By Jill Jaracz


5 Min. To Read

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When you're carrying a balance on a credit card, getting a low rate balance transfer offer--or even a zero percent offer--could be a blessing in the form of potentially hundreds of dollars saved, or it could be a curse in the form of unanticipated interest charges you never knew were coming.

The Consumer Financial Protection Bureau (CFPB) has issued a bulletin to credit card issuers warning them about deceptive marketing practices around low rate and zero percent balance transfer offers because of issues with consumers getting surprised with interest charges if they haven't paid off the balance before the low rate offer expires. The CFPB also noted that card issuers need to clearly state the costs and risks of promotional offers, giving consumers all of the information they need to assess the offer's worth before they sign up for it.

"Credit card offers that lure in consumers and then hit them with surprise charges are against the law," said CFPB director Richard Cordray in a CFPB release. "Before they sign up, consumers need to understand the true cost of these promotions. Today, we are putting credit card companies on notice that we expect them to clearly disclose how these promotional offers apply to consumers so that they can make informed choices about their credit card use."

The types of transactions that fall under promotional APR offers are convenience checks, deferred interest or promotional interest rate purchases, and balance transfers. While the promotional period gives consumers a chance to finance a larger purchase over time or transfer a large balance in order to save money, this does come at a cost, be it a percentage of the amount involved or a fixed transaction fee. The issuer will charge whichever of those is higher.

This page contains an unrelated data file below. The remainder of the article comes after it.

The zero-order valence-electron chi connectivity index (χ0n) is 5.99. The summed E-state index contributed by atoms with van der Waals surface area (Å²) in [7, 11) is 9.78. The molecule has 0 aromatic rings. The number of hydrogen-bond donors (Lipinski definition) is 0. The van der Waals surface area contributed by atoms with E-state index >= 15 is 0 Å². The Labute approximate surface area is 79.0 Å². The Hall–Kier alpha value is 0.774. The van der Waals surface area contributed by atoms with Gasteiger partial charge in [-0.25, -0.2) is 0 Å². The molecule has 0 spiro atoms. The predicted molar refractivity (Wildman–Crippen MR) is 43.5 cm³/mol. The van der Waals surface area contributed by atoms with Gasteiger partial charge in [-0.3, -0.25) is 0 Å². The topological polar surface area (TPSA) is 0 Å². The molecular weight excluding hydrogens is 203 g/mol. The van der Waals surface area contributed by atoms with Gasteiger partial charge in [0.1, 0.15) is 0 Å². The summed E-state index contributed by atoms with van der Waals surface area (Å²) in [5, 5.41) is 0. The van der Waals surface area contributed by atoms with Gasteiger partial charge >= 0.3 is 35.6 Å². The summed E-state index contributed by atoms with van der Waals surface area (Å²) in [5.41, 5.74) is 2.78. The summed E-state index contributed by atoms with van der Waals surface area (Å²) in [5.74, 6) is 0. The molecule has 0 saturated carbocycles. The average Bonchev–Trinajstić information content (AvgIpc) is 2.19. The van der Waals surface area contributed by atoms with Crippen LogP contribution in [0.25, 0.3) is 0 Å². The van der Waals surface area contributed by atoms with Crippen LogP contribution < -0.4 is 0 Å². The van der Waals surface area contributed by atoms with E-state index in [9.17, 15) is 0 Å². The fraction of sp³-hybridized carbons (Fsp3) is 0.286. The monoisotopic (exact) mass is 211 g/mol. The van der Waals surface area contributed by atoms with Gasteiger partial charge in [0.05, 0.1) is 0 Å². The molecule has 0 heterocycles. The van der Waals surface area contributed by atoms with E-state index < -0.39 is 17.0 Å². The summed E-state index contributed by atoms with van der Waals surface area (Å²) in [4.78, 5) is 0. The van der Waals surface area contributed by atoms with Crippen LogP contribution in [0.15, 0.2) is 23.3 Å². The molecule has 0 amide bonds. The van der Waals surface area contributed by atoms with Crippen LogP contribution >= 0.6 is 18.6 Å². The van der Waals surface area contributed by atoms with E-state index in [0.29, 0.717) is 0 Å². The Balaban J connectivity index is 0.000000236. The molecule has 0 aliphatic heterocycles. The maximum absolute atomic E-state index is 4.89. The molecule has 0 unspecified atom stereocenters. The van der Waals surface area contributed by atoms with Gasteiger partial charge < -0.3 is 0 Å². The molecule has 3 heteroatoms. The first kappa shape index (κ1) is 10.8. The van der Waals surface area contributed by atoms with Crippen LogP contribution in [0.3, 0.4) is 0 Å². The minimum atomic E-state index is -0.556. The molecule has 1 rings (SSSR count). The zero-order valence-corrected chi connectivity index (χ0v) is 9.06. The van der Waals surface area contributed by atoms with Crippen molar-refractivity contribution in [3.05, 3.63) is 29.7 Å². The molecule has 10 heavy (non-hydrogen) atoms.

Additionally, consumers need to know what else is involved in a promotional APR offer, particularly if they do not pay off the balance in full when the promotional period is over. Typically, when you make a purchase on a credit card, you're given a grace period in which you can pay it off. If you don't, that is, you choose to carry a balance on your card, the credit card issuer will charge interest on that amount from the date it hit the card statement. To give a rough example, say you bought a $500 TV on the first of the month, your credit card statement closes on the 25th and is due on the last day of the month. If you don't pay off that $500 charge, the amount you didn't pay will accrue interest starting from the first of the month. On top of that, the card issuer takes away that grace period on every subsequent purchase until you pay your card off completely.

That's one of the reasons promotional offers are tempting to use. However, the CFPB discovered that some card issuers don't explicitly say that they'll remove the grace period on new purchases if the entire balance--including whatever was charged to the promotional offer--isn't paid off in full by the balance due date. This could cause consumers to face charges they didn't expect, which could negate any savings from the promotional offer.

The CFPB contends that credit card issuers that fail to clearly disclose fees and other information surrounding the terms of promotional offers could be subject to sections of the Dodd-Frank Act that prohibit unfair deceptive or abusive acts or practices. The CFPB also expects credit card companies to police themselves to make sure they comply with all regulations.

This bulletin serves as a warning and reminder to credit card issuers to make sure they adhere to the regulations and ensure their marketing materials clearly include the terms and costs involved with promotional interest rate and balance transfer offers.

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